MRI: boring, but reliable

A year ago, I filed a bug report for JRuby. Unfortunately, the bug is still alive and well today. Its name is JRuby 6763.

I am interested in the idea of Ruby having alternative implementations. Such alternatives have their own advantages, and create their own opportunities, such as bringing Ruby into a Java only shop.

I also like the JRuby team. I’ve met Charles Nutter and Hiro Asari in Australia and Japan, and I like them. Not to mention Yoko Harada, and other people I’ve met who I either forgot their names, or forgot they were JRuby people. JRuby people have also contributed to MRI, which is wonderful news for a world where too many unnecessary divides exist. In addition, the JRuby team fixed a performance issue that I encountered (JRuby 6766).

But my experience with MRI, compared to that of JRuby and other implementations, is that MRI has never produced false information, whereas the alternatives have.

What I mean by this is that I’ve found bugs in MRI that causes it to crash. But I’ve never written a program that successfully executed, but gave me incorrect output. By contrast, both of the major alternatives have done so.

In fairness to the other implementations, some of the Ruby code that I’ve had issues with has been fairly obscure and esoteric. I was the one who complained that Rubinius didn’t implement the flip flop operator. And JRuby 6763 is about trouble when I use a method named … “method”. 

I don’t know why MRI has been more reliable for me. It could be a different culture in the MRI team compared to JRuby or Rubinius. It could be that MRI has more staff and volunteers. Or merely that MRI has more users, which mean bugs are detected earlier.

No doubt, some people have code that works fine on alternative implementations, but has trouble on MRI. I can only talk about what I know.

As to why I haven’t fixed 6763 myself? With regards to fixing it in work hours, the problem is that I’m a bioinformatician, not a programmer. I wouldn’t be able to justify learning Java during work hours to be able to fix this problem. And with regards to spare time, I spend too much of my time staring at a computer screen as it is, and becoming a JRuby patch submitter would make it worse.

Do I feel “entitled” to a bug fix? No I don’t. The only thing I’m entitled to do is write a blog post expressing what I think.

Would I use JRuby if this bug were fixed? Not in production. The first thing I’d do if this bug were fixed would be to run the unit tests failing because of 6763, and try to find another bug or three to complain about! I might also use JRuby to profile my application for CPU usage or object creation.

Do I think the JRuby team doesn’t pay enough attention to bugs? I wouldn’t assume that. This is just speculation, but I assume the core team decided their time is best spent on major tasks that improve JRuby, and that bug fixes that don’t affect many people and are trivial to fix are best handled by casual committers.

Unfortunately, I don’t have the answers for what can be done. Is it more users trying out alternative implementations? More paid staff? Or something else? I don’t know.

Tags: ,

One Response to “MRI: boring, but reliable”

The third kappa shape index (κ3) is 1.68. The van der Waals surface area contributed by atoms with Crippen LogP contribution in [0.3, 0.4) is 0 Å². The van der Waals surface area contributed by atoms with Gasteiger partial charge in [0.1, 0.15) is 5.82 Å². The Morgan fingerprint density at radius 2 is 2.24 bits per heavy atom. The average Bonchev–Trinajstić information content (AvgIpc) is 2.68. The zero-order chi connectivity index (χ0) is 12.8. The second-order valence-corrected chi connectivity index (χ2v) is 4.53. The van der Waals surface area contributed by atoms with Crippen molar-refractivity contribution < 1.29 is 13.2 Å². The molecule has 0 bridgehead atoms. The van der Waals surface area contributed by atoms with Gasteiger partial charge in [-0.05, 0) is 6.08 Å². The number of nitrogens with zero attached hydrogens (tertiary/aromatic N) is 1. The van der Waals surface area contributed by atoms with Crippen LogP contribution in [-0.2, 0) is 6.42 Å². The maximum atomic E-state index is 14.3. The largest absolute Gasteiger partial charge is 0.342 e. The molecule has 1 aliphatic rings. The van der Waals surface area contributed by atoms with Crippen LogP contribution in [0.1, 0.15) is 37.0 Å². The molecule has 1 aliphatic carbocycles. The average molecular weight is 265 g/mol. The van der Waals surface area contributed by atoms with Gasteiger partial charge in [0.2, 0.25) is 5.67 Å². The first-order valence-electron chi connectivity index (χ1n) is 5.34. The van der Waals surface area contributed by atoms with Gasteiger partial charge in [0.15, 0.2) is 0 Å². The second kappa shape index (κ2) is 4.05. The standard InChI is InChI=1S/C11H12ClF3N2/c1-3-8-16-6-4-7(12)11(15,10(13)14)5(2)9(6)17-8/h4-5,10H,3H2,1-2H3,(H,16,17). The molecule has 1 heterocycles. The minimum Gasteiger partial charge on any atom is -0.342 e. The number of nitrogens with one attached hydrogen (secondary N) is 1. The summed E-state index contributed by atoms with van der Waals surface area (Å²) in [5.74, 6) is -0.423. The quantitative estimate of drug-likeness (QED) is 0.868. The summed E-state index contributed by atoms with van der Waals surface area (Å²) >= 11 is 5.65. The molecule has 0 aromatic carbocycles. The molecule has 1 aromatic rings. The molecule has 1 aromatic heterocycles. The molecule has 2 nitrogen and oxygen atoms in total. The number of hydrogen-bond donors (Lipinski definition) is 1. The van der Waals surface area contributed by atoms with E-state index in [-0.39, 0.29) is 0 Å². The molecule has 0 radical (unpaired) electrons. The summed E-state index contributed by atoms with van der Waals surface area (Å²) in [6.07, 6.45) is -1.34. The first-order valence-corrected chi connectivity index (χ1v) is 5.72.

1. Charles Oliver Nutter Says:

    Your thesis here depends on the idea that MRI is incontrovertibly correct. If that were correct, MRI would never have bugs, would never change its output over time, would never break old code. That’s obviously not the case.

    JRuby and Rubinius and other Ruby implementations implement Ruby to the best of our ability by using existing test suites (JRuby uses several), building new test suites (JRuby and Rubinius both write new tests and specs, many of which we share), and by running real applications’ and libraries’ test suites (which depends on users in many cases). It’s a long, hard job to implement a language that has no complete specification, no complete test suite, and no clear agreement across the board on how it should behave.

    In this case, we diverged in behavior partially because block argument logic has gone through many changes in Ruby over time. Under some versions of Ruby, a single-element array passed as the sole argument to a block causes that element to be unwrapped and used as the argument. This logic was still in play in JRuby for our proc-wrapping-method logic, which caused the single-element array in your bug report to get unwrapped incorrectly. It may have been correct logic for blocks, and may even have been correct for methods at some time in the past…but it has not been correct for some time.

    Fixing the issue was not terribly complex, but did require breaking away from the old block parameter-passing behavior and using a different path, with some additional work to fix issues along that path that were not completely compatible with existing Method logic. It wasn’t that we didn’t want to fix the issue or didn’t consider it a high priority…it was simply that it got left behind. These things happen.

    In any case, your bug has now been fixed for JRuby 1.7.5. As they say, the squeaky wheel gets the grease, and I always tell users to make noise about unfixed bugs that affect them. With limited resources, this is the best way to ensure issues move forward…and as in this case, sometimes it elicits a fix the same day.

Leave a Reply

Fill in your details below or click an icon to log in: Logo

You are commenting using your account. Log Out /  Change )

Google photo

You are commenting using your Google account. Log Out /  Change )

Twitter picture

You are commenting using your Twitter account. Log Out /  Change )

Facebook photo

You are commenting using your Facebook account. Log Out /  Change )

Connecting to %s

%d bloggers like this: